The participants in the study were either healthy volunteers or diagnosed with T2DM on Metformin monotherapy. The Metformin's pharmacodynamic parameters were assessed through HbA1c, fasting blood glucose, postprandial blood glucose, or oral glucose tolerance test. Metformin's pharmacokinetics were evaluated by Peak Concentration (C max), Area Under the Curve (AUC), Maximum Time to achieve Cmax (Tmax), Elimination Rate Constant (K or kel), Metformin Uptake Extent and Half-Life (t1/2).

The genetic variants of the OCT2 polymorphism

A total of 13 SNPs were found from the included studies. The SNPs observed were rs7757336, rs316019, rs201919876, rs17588242, rs10755577, rs17589858, rs3127573, rs2928035, rs316024, rs316026, rs316025, rs662301, rs533452. The effects of the observed SNPs on metformin response were quite diverse and appeared to be either positive, negative, or both.

rs316019

Negative impact

A study in a healthy volunteer Chinese population reported one SNP, 808G > T (Ala270Ser), with a Minor allele frequency of 13.3%. This study further substantiated the nonsynonymous SNP 808G > T polymorphism in the OCT2 gene with amino acid change: alanine to serine is linked with a decreased Metformin CLr (renal clearance) and Metformin CLr and Tubular Clearance (CLt) were found to be significantly reduced in homozygous TT carriers (homozygous for 808G > T). Initially, the GT and TT groups seemed to have a higher total plasma concentration (AUC) of Metformin than the GG group, although this difference did not achieve statistical significance. However, it was discovered that there were significant differences in the CLr and CLt of Metformin between the three genotype groups (P = 0.024 and 0.037, one-way ANOVA). Additionally, the mean Metformin CLr and CLt values were 26.1% (P = 0.022) and 28.0% (P = 0.036) less in TT carriers than in GG carriers respectively [8].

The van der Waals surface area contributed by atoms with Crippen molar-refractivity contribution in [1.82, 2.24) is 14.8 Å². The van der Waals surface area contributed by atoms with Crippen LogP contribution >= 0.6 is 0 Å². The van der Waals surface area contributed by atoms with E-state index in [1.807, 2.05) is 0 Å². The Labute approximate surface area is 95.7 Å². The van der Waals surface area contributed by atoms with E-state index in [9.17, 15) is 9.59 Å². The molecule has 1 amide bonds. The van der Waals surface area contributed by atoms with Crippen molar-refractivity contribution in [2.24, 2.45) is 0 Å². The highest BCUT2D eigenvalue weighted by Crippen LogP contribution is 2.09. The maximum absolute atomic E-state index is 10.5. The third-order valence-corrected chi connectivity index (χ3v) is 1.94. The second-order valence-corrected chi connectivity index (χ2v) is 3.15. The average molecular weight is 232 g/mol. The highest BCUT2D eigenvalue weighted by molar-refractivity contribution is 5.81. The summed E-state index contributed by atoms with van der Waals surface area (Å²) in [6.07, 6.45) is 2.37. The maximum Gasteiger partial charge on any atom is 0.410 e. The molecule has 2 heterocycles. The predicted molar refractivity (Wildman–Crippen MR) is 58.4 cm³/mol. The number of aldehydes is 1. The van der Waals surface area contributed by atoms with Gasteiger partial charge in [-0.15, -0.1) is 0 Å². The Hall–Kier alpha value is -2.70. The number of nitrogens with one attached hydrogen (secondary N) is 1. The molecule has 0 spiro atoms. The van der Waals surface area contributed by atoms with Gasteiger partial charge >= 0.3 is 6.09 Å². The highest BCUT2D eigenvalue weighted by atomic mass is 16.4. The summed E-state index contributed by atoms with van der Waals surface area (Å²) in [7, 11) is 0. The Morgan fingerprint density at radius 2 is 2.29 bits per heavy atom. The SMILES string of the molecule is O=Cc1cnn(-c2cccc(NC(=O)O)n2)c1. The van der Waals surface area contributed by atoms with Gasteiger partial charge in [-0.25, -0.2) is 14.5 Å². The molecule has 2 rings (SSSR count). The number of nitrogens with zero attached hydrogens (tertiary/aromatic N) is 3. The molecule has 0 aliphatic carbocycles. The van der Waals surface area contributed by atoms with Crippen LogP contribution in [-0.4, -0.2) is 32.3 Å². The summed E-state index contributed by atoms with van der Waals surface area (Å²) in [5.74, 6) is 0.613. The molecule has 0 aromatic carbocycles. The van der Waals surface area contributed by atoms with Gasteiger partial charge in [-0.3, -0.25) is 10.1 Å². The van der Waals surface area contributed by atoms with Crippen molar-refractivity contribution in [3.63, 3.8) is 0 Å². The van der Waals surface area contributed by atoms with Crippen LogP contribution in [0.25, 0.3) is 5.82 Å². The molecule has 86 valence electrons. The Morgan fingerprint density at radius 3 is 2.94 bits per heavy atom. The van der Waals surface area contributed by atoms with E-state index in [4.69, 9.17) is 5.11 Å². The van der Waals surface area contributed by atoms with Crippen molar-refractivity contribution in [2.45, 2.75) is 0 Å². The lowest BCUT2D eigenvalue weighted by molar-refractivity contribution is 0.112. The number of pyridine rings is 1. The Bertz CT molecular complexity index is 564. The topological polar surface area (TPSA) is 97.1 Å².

Positive impact

The SNP rs316019 (808G/T) was genotyped in European Americans (94) andAfrican Americans (66). The study was conducted only in healthy participants who are homozygous reference and heterozygous 808G/T gene as there were no homozygotes 808T/T found in the study. There is no significant difference in the mean Tmax and Cmax between the two genotype groups. The CLR, Serum renal clearance (SrCLR), and total clearance of Metformin were considerably higher in heterozygous variant allele (808G/T) of OCT2 compared to those reference allele (808G/G) homozygous. Statistically, significant difference was not found with the total clearance, presumably because of the diversity in the bioavailability of the subjects. The following variables (race, gender, OCT2 genotype, creatinine clearance (CLCR) and age) were evaluated using multi-variant analysis as Metformin CLR predictors. Merely, genotype and CLCR were found to be good measures of Metformin CLR among these variables. With genotype alone accounting for 28% versus 22% of the total variance in Metformin CLR and CLCR, respectively concluding OCT2 genotype as the only predictor of Metformin SrCLR) which is significant [9].

A study included fifty healthy Caucasian volunteers and were genotyped for c.808G > T. Both peak plasma concentration (Cmax) and area under the curve of plasma concentration–time to infinity (AUC0-∞) were lesser in the homozygous variant group compared to homozygous and heterozygous and wild types. The apparent (CL/F = Dose/AUC0-∞)) total clearance, CLrenal, secretory clearance CLsec, and volume of distribution (Apparent Vd/F) appeared to be higher in variant homozygous group compared to both the homozygous and heterozygous wild types. For all pharmacokinetic parameters, there were no statistically significant variations among the various c.808G > T genotype groups. On average, the GFR contributed for 22% of the variation in the CLrenal, and the addition of the OCT2 c.808 (G > T) genotype elevated this to 24% [10].

No impact

The study involved 212 Denmark healthy population in total, and it determined that OCT2 c.808 (G > T) genotypes have no affect on the Clrenal [11].

rs201919874

Positive impact